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What Happened Next? 5 Business Lessons From UK General Elections

Election fever has taken over Britain! Well, not quite. For many Brits, the thought of going to polls again is not filling them with festive glee. That said, there’s no doubting that this general election presents a stark choice for voters, with huge ramifications for the country. 

We’ll shy away from making predictions. Instead, we’ll do some looking back and reflect on what history can teach us, including some pertinent and no doubt tenuous lessons for business.  

1945 General Election 

Voted the Greatest Briton of all time in a 2002 BBC poll, one of the curiosities of Winston Churchill’s political career is his failure to win the 1945 General Election. You’d think the Prime Minister who led the country from the brink of surrender in 1940 to victory over Germany in 1945 would be a shoo-in for re-election, right? Certainly, commentators at the time believed the war hero Churchill would be unbeatable – as did many in the Labour Party.

What happened?

The Labour Party, led by the quietly assured Clement Atlee, won the election by a landslide, with 48% of the vote. 

The war had a profound impact on the British people, many of whom did not want a return to the pre-war status quo. Labour’s transformative plans, with the creation of the welfare state at its core, captured the mood of a population hardened by six years of war.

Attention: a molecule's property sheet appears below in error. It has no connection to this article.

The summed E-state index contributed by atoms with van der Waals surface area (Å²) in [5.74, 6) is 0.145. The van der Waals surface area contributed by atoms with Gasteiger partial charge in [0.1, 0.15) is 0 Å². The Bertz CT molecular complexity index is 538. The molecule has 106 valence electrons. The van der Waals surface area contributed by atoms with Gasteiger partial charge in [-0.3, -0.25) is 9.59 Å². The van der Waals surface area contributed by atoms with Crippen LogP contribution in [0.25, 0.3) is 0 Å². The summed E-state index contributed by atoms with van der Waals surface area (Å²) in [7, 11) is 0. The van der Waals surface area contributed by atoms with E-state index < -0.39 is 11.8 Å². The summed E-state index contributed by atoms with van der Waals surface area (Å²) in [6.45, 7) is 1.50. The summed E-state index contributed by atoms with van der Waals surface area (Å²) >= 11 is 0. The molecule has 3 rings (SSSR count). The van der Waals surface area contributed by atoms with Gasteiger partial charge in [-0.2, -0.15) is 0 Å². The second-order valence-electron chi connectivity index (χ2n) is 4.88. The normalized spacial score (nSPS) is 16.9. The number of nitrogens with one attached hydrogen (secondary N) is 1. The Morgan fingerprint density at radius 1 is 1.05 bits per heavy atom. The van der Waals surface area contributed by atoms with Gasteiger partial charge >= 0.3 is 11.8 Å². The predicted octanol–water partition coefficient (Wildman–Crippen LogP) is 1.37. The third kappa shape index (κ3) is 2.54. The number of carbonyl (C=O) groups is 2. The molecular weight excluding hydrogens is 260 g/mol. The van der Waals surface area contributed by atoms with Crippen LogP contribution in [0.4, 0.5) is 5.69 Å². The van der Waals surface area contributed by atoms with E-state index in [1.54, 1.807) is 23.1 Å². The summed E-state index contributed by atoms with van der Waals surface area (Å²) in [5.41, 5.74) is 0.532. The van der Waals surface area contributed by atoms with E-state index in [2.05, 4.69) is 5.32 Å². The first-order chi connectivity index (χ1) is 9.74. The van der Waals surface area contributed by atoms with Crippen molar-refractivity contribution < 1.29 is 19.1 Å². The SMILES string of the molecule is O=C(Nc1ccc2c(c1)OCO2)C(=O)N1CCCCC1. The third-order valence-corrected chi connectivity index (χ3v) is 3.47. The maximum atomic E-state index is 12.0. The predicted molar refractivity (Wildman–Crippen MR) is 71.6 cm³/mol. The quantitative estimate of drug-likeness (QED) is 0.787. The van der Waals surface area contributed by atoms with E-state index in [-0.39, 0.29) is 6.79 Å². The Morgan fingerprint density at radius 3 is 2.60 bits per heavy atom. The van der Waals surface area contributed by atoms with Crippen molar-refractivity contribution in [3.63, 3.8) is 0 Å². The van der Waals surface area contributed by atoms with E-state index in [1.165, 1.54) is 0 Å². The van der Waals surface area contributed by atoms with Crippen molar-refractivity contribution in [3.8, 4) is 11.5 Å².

Churchill and the Conservatives underestimated the national appetite for change – something Labour was able to tap into with its slogan ‘Let us face the future’ – and the party was characterised as looking “backwards not forwards”. 

The business lesson?

Even when you’ve had great success, don’t underestimate your competitors and always stay in tune with public sentiment. 

1983 General Election

Margaret Thatcher is a hugely divisive figure but much of her legacy owes to her re-election in 1983. For the first few years, following her election in 1979, Thatcher’s radical economic agenda faced opposition from within her party. With the economy in a slump, senior Conservative MPs and leading economists pressed Thatcher to U-turn. By 1983, though, the economic situation was improving and victory in the Falklands War strengthened her position going into the 1983 General Election…  

What happened?